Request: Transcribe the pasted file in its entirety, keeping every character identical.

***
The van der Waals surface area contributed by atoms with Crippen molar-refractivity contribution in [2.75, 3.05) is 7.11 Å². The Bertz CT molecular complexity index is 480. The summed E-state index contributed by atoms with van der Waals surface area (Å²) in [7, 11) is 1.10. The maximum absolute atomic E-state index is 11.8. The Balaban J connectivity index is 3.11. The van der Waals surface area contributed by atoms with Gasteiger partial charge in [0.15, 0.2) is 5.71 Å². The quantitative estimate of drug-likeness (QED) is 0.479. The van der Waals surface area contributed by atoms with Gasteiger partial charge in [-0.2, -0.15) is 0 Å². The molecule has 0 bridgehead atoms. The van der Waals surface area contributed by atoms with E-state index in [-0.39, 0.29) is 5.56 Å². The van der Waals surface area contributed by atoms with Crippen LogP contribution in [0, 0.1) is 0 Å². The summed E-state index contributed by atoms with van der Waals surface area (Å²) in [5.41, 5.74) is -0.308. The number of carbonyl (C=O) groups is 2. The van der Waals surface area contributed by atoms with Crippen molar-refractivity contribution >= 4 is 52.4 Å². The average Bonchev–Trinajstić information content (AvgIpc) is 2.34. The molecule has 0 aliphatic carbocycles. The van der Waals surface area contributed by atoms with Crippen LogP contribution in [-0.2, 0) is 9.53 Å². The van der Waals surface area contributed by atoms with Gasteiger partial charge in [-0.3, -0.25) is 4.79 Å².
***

The van der Waals surface area contributed by atoms with Crippen molar-refractivity contribution in [2.75, 3.05) is 7.11 Å². The Bertz CT molecular complexity index is 480. The summed E-state index contributed by atoms with van der Waals surface area (Å²) in [7, 11) is 1.10. The maximum absolute atomic E-state index is 11.8. The Balaban J connectivity index is 3.11. The van der Waals surface area contributed by atoms with Gasteiger partial charge in [0.15, 0.2) is 5.71 Å². The quantitative estimate of drug-likeness (QED) is 0.479. The van der Waals surface area contributed by atoms with Gasteiger partial charge in [-0.2, -0.15) is 0 Å². The molecule has 0 bridgehead atoms. The van der Waals surface area contributed by atoms with E-state index in [-0.39, 0.29) is 5.56 Å². The van der Waals surface area contributed by atoms with Crippen LogP contribution in [0, 0.1) is 0 Å². The summed E-state index contributed by atoms with van der Waals surface area (Å²) in [5.41, 5.74) is -0.308. The number of carbonyl (C=O) groups is 2. The van der Waals surface area contributed by atoms with Crippen molar-refractivity contribution >= 4 is 52.4 Å². The average Bonchev–Trinajstić information content (AvgIpc) is 2.34. The molecule has 0 aliphatic carbocycles. The van der Waals surface area contributed by atoms with Crippen LogP contribution in [-0.2, 0) is 9.53 Å². The van der Waals surface area contributed by atoms with Gasteiger partial charge in [-0.3, -0.25) is 4.79 Å².